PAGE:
Federal budget spending big on zero-emission vehicles
Canada’s federal government will invest $780.9 million into medium- and heavy-duty zero-emission vehicles (ZEVs) over the next five years, under commitments unveiled in the 2022 federal budget.
“Businesses across Canada want to upgrade their fleets to be part of the solution to climate change. However, those upgrades can be expensive, and businesses need to be confident that ZEVs can reliably transport their goods to market,” the budget document notes.
Over the next four years, $547.5 million will be invested in a new Transport Canada purchase incentive program for medium- and heavy-duty ZEVs. The funds grow from $11 million in 2022-23, rising to $97 million in 2023-24, $149 million in 2024-25, and $290 million in 2025-26.
Another $33.8 million will be used to help Transport Canada, provinces and territories to harmonize regulations and complete safety testing for zero-emission longhaul trucks. That investment begins with $4 million this year, and doubles in 2023-24.
Natural Resources Canada’s Green Freight Assessment Program – renamed the Green Freight Program – will see $199.6 million over five years to help decarbonize vehicles already on the road. “This will support assessments and retrofits of more vehicles and a greater diversity of fleet and vehicle types,” the budget notes.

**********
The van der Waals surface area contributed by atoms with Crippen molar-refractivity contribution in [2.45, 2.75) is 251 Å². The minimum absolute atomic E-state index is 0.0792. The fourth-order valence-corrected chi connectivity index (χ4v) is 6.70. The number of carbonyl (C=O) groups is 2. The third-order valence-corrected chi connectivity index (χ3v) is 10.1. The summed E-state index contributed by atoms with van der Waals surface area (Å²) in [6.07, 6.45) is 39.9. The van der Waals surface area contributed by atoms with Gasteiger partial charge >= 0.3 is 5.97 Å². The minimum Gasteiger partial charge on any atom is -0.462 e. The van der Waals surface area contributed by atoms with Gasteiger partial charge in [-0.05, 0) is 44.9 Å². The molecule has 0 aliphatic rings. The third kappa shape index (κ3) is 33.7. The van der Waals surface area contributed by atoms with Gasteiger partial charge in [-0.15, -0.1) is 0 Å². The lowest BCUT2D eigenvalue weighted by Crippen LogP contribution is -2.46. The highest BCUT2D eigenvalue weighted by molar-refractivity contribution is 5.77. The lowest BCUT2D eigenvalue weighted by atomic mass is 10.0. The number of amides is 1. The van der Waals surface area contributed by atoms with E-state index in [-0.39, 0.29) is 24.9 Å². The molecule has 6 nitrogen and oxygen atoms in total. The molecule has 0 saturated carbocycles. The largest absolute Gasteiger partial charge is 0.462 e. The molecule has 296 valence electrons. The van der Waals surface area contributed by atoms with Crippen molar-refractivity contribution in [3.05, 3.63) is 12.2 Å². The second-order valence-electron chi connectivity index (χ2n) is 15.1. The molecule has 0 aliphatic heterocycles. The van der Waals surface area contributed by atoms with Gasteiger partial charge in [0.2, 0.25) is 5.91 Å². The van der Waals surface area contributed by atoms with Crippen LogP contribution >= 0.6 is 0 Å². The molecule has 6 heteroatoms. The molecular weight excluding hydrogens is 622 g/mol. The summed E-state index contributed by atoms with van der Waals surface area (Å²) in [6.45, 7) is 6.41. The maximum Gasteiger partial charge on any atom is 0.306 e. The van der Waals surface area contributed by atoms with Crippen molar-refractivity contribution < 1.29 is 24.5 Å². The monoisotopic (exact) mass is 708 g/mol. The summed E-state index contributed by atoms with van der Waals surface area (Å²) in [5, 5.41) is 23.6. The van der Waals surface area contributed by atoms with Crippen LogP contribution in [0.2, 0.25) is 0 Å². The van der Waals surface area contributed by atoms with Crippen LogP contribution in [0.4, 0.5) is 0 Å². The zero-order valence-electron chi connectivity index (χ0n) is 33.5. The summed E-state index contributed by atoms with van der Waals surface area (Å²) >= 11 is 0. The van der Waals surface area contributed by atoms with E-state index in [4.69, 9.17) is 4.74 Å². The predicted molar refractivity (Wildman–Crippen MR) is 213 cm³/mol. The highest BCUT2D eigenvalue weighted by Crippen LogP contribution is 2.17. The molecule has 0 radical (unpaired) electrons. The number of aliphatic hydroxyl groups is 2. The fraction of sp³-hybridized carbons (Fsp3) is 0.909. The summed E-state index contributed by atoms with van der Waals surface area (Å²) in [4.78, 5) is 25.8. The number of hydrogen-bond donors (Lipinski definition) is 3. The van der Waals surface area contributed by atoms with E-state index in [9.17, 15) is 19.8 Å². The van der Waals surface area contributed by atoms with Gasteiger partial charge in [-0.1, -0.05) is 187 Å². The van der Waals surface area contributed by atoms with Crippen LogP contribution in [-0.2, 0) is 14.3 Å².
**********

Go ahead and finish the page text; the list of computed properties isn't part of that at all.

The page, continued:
That funding will include $23 million in 2022-23, expanding in following years to a respective $45 million, $53 million, $49 million and $29 million.
The funding comes as Canada looks for zero-emission vehicles to account for 35% of new medium- and heavy-duty equipment sales by 2030. Where feasible, some subsets of new vehicle sales will need to be entirely zero-emission models as early as 2040.
The Canada Infrastructure Bank will invest $500 million in large-scale urban and commercial ZEV charging and refueling infrastructure. Over the next five years, another $400 million will be used by Natural Resources Canada to help deploy ZEV charging infrastructure in sub-urban and remove communities.
Businesses that manufacture zero-emission technologies will also see federal tax rates halved.
“Continued investments in transportation infrastructure will help ensure Canada’s supply chains can meet the needs of our economy and withstand disruptions caused by climate change and global events,” the budget adds.
Plans were also unveiled to establish an investment tax credit of up to 30% that focuses on net-zero technologies, battery storage solutions, and clean hydrogen. Details are to be offered in the 2022 fall economic and fiscal update.
“In Canada – and around the world – climate action is no longer a matter of political debate or personal conviction. It is an existential challenge. That means it is also an economic necessity,” Deputy Prime Minister and Finance Minister Chrystia Freeland said when unveiling the budget.
“This is the most profound economic transition since the Industrial Revolution. The world economy is going green. Canada can be in the vanguard, or we can be left behind.”